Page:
As the roster currently stands, the Buffalo Sabres have nine NHL defensemen under contract for the 2018-19 season. While this isn’t necessarily a “bad problem” to have, Jason Botterill could still be looking to add talent to a group that was one of the worst in the league last season.
He started the defensive revitalization process last weekend when he selected Rasmus Dahlin with the first overall pick in the NHL draft. On Wednesday, the second-year GM acquired defenseman Matt Hunwick in a deal with the Pittsburgh Penguins that also included left winger Conor Sheary.
It remains to be seen just how many of these blueliners are still Sabres property come October, but with so many bodies and only six starting spots, fans have begun to prognosticate what the opening night depth chart might look like.
The Starting Six
While the organization does have an excess of fringe-level depth defensemen, the starting six are pretty easy to sort out.
It goes without saying that Dahlin will likely start on the Sabres’ top pairing right out of the gate. As the top-rated defensive prospect to come out of the draft in the last decade, the Swedish phenom has single-handedly altered the complexion of the back-end in Buffalo. As a left-shot, he could very well end up paired with stalwart Rasmus Ristolainen when the Sabres open the 2018-19 campaign.
Speaking of Ristolainen, barring an unexpected trade (one that would need to favor the Sabres in a big way for them to even consider) he will be back, eating big minutes at the top of the lineup. Over the past three seasons, only Victor Hedman and Ryan Suter have logged more minutes than the 23-year-old. The hope among fans is that Dahlin’s arrival will help reduce Ristolainen’s playing time.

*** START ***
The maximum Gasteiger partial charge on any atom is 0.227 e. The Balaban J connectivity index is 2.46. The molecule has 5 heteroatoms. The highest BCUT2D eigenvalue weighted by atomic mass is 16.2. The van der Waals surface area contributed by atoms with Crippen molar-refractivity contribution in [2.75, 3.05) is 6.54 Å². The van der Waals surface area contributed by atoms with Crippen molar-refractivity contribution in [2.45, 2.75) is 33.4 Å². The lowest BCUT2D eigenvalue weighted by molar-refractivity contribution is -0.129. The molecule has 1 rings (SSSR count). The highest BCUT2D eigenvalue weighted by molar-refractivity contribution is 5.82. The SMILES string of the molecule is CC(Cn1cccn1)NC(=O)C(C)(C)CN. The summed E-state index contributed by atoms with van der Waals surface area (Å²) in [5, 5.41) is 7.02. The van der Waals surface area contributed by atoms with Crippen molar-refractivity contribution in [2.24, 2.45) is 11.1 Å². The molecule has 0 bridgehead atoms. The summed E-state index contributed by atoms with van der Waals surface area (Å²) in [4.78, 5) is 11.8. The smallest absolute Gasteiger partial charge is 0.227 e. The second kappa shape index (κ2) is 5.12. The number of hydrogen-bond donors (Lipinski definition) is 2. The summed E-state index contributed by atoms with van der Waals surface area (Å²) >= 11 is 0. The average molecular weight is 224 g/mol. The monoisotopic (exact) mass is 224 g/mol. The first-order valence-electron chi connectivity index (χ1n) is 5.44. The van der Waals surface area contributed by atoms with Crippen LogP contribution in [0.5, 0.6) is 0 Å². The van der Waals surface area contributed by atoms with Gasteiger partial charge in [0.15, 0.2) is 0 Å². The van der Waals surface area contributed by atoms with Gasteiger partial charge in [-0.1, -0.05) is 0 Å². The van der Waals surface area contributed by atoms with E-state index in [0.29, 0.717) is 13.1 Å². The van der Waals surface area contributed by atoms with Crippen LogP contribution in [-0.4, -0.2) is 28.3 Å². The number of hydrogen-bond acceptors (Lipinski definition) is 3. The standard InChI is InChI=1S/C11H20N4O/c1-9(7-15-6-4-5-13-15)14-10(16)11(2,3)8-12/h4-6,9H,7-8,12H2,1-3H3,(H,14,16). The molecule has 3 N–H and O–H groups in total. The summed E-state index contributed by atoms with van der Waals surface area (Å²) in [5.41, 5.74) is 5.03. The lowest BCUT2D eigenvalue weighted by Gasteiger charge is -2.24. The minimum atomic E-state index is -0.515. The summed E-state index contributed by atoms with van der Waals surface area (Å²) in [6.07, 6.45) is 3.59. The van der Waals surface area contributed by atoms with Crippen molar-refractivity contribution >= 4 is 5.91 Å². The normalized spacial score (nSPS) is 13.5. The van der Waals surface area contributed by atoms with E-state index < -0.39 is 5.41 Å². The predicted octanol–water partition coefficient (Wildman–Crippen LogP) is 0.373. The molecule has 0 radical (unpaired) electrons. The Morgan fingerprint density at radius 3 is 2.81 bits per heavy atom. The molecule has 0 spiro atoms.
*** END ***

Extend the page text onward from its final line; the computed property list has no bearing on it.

Though he is certainly a talented top-four defender, his workload is excessive and representative of an elite talent. In order to maximize his outstanding skill set, Phil Housley needs to find a way to take some of the responsibility off of his shoulders.
Moving down the depth chart, veteran Marco Scandella is another player who can be considered a near shoo-in as a top-four contributor. The defensively responsible veteran will serve as a crucial two-way presence on a roster that will include a legion of youngsters. After spending most of last season serving beside Ristolainen on the Sabres’ top-pairing (a role for which he was ill-suited), his performance should improve with reduced minutes.
Last year, Brendan Guhle’s late-season call-up resulted in a permanent role with the team where he appeared in the final 16 games for the blue-and-gold. As the undisputed top blueliner on the Rochester Amerks last season, the 20-year-old will likely start his NHL permanence on the third-pairing beside his defensive partner in the AHL (and at times, the NHL), Casey Nelson.
Toward the end of the 1015-16 season, former GM Tim Murray signed Nelson to an entry-level deal following the conclusion of his collegiate year. After spending the majority of the past two seasons in Rochester, the 25-year-old showed that he is ready for a full-time role in the NHL. In April, Botterill indicated that he would ideally like to see Nelson and Guhle stay together on the third pairing in 2018-19.
Here’s where things get a little less clear. With one slot in the starting six unaccounted for, there are several options to fill the role. Jake McCabe stands out at the moment as the odds-on favorite. While the 2017-18 campaign wasn’t exactly a banner year for the 24-year-old, he is still worthy of a starting gig at the NHL level. With a very manageable cap hit of $1.6 million next season, he is certainly an appealing trade candidate to help loosen the logjam.
On the Fringe
Three players with one-way deals who will also contend for playing time are Zach Bogosian, Nathan Beaulieu and the recently acquired Hunwick.